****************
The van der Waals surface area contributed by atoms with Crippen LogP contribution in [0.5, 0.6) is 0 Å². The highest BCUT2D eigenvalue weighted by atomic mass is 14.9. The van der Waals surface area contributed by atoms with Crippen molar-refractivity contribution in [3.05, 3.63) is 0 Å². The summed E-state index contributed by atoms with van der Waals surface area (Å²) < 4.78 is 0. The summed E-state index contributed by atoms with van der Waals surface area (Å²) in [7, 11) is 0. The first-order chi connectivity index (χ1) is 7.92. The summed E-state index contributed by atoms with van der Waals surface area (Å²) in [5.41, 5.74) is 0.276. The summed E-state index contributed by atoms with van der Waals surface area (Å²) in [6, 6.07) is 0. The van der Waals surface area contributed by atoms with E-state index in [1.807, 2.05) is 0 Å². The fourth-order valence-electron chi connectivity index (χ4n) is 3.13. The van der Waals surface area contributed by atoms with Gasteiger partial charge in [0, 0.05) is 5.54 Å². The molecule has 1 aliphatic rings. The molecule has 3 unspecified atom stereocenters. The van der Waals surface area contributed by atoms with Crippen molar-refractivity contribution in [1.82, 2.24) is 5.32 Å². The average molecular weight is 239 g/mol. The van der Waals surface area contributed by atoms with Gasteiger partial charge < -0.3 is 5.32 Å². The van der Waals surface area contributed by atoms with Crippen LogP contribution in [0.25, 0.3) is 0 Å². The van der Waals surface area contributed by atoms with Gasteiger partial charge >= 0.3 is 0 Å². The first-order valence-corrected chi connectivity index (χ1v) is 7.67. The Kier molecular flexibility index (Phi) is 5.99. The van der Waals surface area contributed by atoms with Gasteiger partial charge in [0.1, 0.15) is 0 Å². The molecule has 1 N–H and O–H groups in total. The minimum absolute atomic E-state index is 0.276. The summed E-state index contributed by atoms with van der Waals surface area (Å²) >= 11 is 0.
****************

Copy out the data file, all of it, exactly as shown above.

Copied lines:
The van der Waals surface area contributed by atoms with Crippen LogP contribution in [0.5, 0.6) is 0 Å². The highest BCUT2D eigenvalue weighted by atomic mass is 14.9. The van der Waals surface area contributed by atoms with Crippen molar-refractivity contribution in [3.05, 3.63) is 0 Å². The summed E-state index contributed by atoms with van der Waals surface area (Å²) < 4.78 is 0. The summed E-state index contributed by atoms with van der Waals surface area (Å²) in [7, 11) is 0. The first-order chi connectivity index (χ1) is 7.92. The summed E-state index contributed by atoms with van der Waals surface area (Å²) in [5.41, 5.74) is 0.276. The summed E-state index contributed by atoms with van der Waals surface area (Å²) in [6, 6.07) is 0. The van der Waals surface area contributed by atoms with E-state index in [1.807, 2.05) is 0 Å². The fourth-order valence-electron chi connectivity index (χ4n) is 3.13. The van der Waals surface area contributed by atoms with Gasteiger partial charge in [0, 0.05) is 5.54 Å². The molecule has 1 aliphatic rings. The molecule has 3 unspecified atom stereocenters. The van der Waals surface area contributed by atoms with Crippen molar-refractivity contribution in [1.82, 2.24) is 5.32 Å². The average molecular weight is 239 g/mol. The van der Waals surface area contributed by atoms with Gasteiger partial charge < -0.3 is 5.32 Å². The van der Waals surface area contributed by atoms with Crippen LogP contribution in [0.25, 0.3) is 0 Å². The van der Waals surface area contributed by atoms with Gasteiger partial charge >= 0.3 is 0 Å². The first-order valence-corrected chi connectivity index (χ1v) is 7.67. The Kier molecular flexibility index (Phi) is 5.99. The van der Waals surface area contributed by atoms with Gasteiger partial charge in [0.1, 0.15) is 0 Å². The molecule has 1 N–H and O–H groups in total. The minimum absolute atomic E-state index is 0.276. The summed E-state index contributed by atoms with van der Waals surface area (Å²) >= 11 is 0.